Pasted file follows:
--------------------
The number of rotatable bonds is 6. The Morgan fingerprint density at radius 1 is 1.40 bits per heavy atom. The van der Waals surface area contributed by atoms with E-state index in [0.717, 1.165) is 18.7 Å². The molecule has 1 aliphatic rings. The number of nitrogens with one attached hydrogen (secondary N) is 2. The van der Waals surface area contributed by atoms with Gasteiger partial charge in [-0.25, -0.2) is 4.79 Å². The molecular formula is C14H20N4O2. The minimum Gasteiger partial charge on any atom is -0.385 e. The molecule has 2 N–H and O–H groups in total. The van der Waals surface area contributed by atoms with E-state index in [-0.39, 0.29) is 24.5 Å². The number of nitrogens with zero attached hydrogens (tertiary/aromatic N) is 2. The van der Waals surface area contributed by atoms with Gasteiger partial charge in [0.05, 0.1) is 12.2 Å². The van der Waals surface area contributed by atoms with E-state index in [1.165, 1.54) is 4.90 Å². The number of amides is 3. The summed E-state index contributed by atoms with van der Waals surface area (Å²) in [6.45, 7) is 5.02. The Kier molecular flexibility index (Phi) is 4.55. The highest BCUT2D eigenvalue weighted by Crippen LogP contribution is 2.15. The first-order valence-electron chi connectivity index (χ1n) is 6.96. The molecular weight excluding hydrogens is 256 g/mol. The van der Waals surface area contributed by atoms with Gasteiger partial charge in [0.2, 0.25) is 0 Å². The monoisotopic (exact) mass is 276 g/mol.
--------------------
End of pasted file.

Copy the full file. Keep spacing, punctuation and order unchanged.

The number of rotatable bonds is 6. The Morgan fingerprint density at radius 1 is 1.40 bits per heavy atom. The van der Waals surface area contributed by atoms with E-state index in [0.717, 1.165) is 18.7 Å². The molecule has 1 aliphatic rings. The number of nitrogens with one attached hydrogen (secondary N) is 2. The van der Waals surface area contributed by atoms with Gasteiger partial charge in [-0.25, -0.2) is 4.79 Å². The molecular formula is C14H20N4O2. The minimum Gasteiger partial charge on any atom is -0.385 e. The molecule has 2 N–H and O–H groups in total. The van der Waals surface area contributed by atoms with E-state index in [-0.39, 0.29) is 24.5 Å². The number of nitrogens with zero attached hydrogens (tertiary/aromatic N) is 2. The van der Waals surface area contributed by atoms with Gasteiger partial charge in [0.05, 0.1) is 12.2 Å². The van der Waals surface area contributed by atoms with E-state index in [1.165, 1.54) is 4.90 Å². The number of amides is 3. The summed E-state index contributed by atoms with van der Waals surface area (Å²) in [6.45, 7) is 5.02. The Kier molecular flexibility index (Phi) is 4.55. The highest BCUT2D eigenvalue weighted by Crippen LogP contribution is 2.15. The first-order valence-electron chi connectivity index (χ1n) is 6.96. The molecular weight excluding hydrogens is 256 g/mol. The van der Waals surface area contributed by atoms with Gasteiger partial charge in [0.2, 0.25) is 0 Å². The monoisotopic (exact) mass is 276 g/mol.